At first glance a large government program like this would seem to have far less to do with space entrepreneurs than with the existing large aerospace companies. However, NASA appears open to working with emerging space companies as it begins to flesh out the Vision. In September NASA awarded contracts worth several million dollars each to 11 companies to perform preliminary concept studies for the CEV and human lunar exploration. Many of these contracts went to major aerospace companies, including Boeing and Lockheed Martin, but others went to smaller companies, including Andrews Space and Transformational Space (t/Space), a new venture whose teammates on the contract include other entrepreneurial firms like Constellation Services Inc., Delta Velocity, and AirLaunch LLC, as well as Scaled Composites. (See “Implementing the vision”, October 25, 2004.) The agency similarly spread the wealth when it awarded several dozen technology development contracts in November.

Outside of SpaceShipOne and the Vision for Space Exploration, there have been other encouraging developments among space entrepreneurs.

NASA has also caught the prize bug. The agency this year unveiled Centennial Challenges, a prize program inspired by the Ansari X Prize and similar competitions. While the first prizes, scheduled to be unveiled in the next several months, will be modest, NASA plans to offer larger prizes, in the $10-50 million range, down the road for efforts like commercial lunar missions. The final report of the Aldridge Commission, a presidential commission charged with studying the implementation of the Vision, advocated even bigger prizes, such as $1 billion for human missions to the Moon. This resurgence of interest has led some to wonder whether there might be too many prizes at some point. (See “Beware prize fatigue”, June 28, 2004.)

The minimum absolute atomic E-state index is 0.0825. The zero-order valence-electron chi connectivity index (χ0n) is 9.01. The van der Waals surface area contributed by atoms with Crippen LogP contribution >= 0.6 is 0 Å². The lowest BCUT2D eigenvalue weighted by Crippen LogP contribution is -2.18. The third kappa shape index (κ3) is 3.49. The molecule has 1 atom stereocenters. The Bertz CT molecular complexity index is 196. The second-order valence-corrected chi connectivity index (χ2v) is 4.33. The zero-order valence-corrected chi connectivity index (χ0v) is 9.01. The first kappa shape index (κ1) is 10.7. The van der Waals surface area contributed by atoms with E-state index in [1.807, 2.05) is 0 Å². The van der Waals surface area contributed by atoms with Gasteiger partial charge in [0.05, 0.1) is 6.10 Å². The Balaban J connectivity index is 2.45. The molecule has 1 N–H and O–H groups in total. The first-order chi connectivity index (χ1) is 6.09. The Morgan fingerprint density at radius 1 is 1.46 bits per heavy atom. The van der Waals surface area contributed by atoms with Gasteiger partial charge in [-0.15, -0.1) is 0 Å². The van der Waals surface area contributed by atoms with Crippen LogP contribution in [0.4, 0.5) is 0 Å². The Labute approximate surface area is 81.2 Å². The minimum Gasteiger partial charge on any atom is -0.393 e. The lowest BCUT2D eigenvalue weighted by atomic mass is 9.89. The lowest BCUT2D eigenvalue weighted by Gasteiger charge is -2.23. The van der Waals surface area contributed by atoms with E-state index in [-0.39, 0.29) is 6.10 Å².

Outside of SpaceShipOne and the Vision for Space Exploration, there have been other encouraging developments among space entrepreneurs. Although the launch date for SpaceX’s Falcon 1 rocket has slipped several times (originally planned for late 2003, the rocket is now scheduled to launch in early 2005), the company has found willing customers in the government and commercial sectors for both the Falcon 1 and the larger Falcon 5. One of those customers is Bigelow Aerospace, which not only plans to develop and launch a series of inflatable space modules, but also unveiled a prize of its own, America’s Space Prize, to promote the development of manned orbital spacecraft. (See “Thinking big at Bigelow Aerospace”, this issue.) SpaceDev, which won media attention for manufacturing the hybrid motor used by SpaceShipOne, is developing a suborbital vehicle of its own, Dream Chaser, and also received a contract from the Missile Defense Agency for up to six microsatellites.

The positive signs seen in 2004 are no guarantee of success down the road: government policies and priorities are always subject to change, the public’s interest in space tourism or other markets could prove fickle, and, of course, entrepreneurs have to be able to execute their business plans successfully. While people could look back to 2004 as another false start, like the late 1990s, it may be just as likely that 2004 will become seen as a true breakout year for space entrepreneurship.